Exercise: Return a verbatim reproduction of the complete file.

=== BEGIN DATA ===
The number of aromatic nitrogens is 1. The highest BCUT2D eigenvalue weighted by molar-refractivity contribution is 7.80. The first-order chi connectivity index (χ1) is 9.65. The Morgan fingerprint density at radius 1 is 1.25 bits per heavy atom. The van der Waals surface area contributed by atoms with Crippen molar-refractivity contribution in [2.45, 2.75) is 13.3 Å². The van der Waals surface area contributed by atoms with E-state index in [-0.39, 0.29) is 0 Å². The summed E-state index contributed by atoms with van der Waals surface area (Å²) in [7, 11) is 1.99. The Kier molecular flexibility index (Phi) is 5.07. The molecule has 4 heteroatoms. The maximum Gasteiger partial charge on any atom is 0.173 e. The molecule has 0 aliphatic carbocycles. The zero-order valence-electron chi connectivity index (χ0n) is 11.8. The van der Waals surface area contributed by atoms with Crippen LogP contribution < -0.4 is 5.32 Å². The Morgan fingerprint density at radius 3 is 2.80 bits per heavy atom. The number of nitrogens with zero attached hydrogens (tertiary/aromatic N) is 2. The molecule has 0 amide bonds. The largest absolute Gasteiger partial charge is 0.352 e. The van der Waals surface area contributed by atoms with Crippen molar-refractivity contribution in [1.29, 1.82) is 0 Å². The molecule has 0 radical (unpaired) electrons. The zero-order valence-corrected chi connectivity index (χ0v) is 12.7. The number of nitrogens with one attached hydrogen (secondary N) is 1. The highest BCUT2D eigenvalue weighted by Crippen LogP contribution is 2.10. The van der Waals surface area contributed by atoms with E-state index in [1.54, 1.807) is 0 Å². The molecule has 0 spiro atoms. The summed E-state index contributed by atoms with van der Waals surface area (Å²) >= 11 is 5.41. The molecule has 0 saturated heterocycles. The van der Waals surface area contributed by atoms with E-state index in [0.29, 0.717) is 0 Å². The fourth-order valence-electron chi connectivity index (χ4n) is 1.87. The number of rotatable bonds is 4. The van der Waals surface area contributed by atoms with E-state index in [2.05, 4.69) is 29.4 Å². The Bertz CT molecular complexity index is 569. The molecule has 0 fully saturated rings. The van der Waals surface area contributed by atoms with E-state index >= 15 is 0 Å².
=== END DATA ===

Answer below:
The number of aromatic nitrogens is 1. The highest BCUT2D eigenvalue weighted by molar-refractivity contribution is 7.80. The first-order chi connectivity index (χ1) is 9.65. The Morgan fingerprint density at radius 1 is 1.25 bits per heavy atom. The van der Waals surface area contributed by atoms with Crippen molar-refractivity contribution in [2.45, 2.75) is 13.3 Å². The van der Waals surface area contributed by atoms with E-state index in [-0.39, 0.29) is 0 Å². The summed E-state index contributed by atoms with van der Waals surface area (Å²) in [7, 11) is 1.99. The Kier molecular flexibility index (Phi) is 5.07. The molecule has 4 heteroatoms. The maximum Gasteiger partial charge on any atom is 0.173 e. The molecule has 0 aliphatic carbocycles. The zero-order valence-electron chi connectivity index (χ0n) is 11.8. The van der Waals surface area contributed by atoms with Crippen LogP contribution < -0.4 is 5.32 Å². The Morgan fingerprint density at radius 3 is 2.80 bits per heavy atom. The number of nitrogens with zero attached hydrogens (tertiary/aromatic N) is 2. The molecule has 0 amide bonds. The largest absolute Gasteiger partial charge is 0.352 e. The van der Waals surface area contributed by atoms with Crippen molar-refractivity contribution in [1.29, 1.82) is 0 Å². The molecule has 0 radical (unpaired) electrons. The zero-order valence-corrected chi connectivity index (χ0v) is 12.7. The number of nitrogens with one attached hydrogen (secondary N) is 1. The highest BCUT2D eigenvalue weighted by Crippen LogP contribution is 2.10. The van der Waals surface area contributed by atoms with E-state index in [1.54, 1.807) is 0 Å². The molecule has 0 spiro atoms. The summed E-state index contributed by atoms with van der Waals surface area (Å²) >= 11 is 5.41. The molecule has 0 saturated heterocycles. The van der Waals surface area contributed by atoms with E-state index in [0.29, 0.717) is 0 Å². The fourth-order valence-electron chi connectivity index (χ4n) is 1.87. The number of rotatable bonds is 4. The van der Waals surface area contributed by atoms with E-state index in [2.05, 4.69) is 29.4 Å². The Bertz CT molecular complexity index is 569. The molecule has 0 fully saturated rings. The van der Waals surface area contributed by atoms with E-state index >= 15 is 0 Å².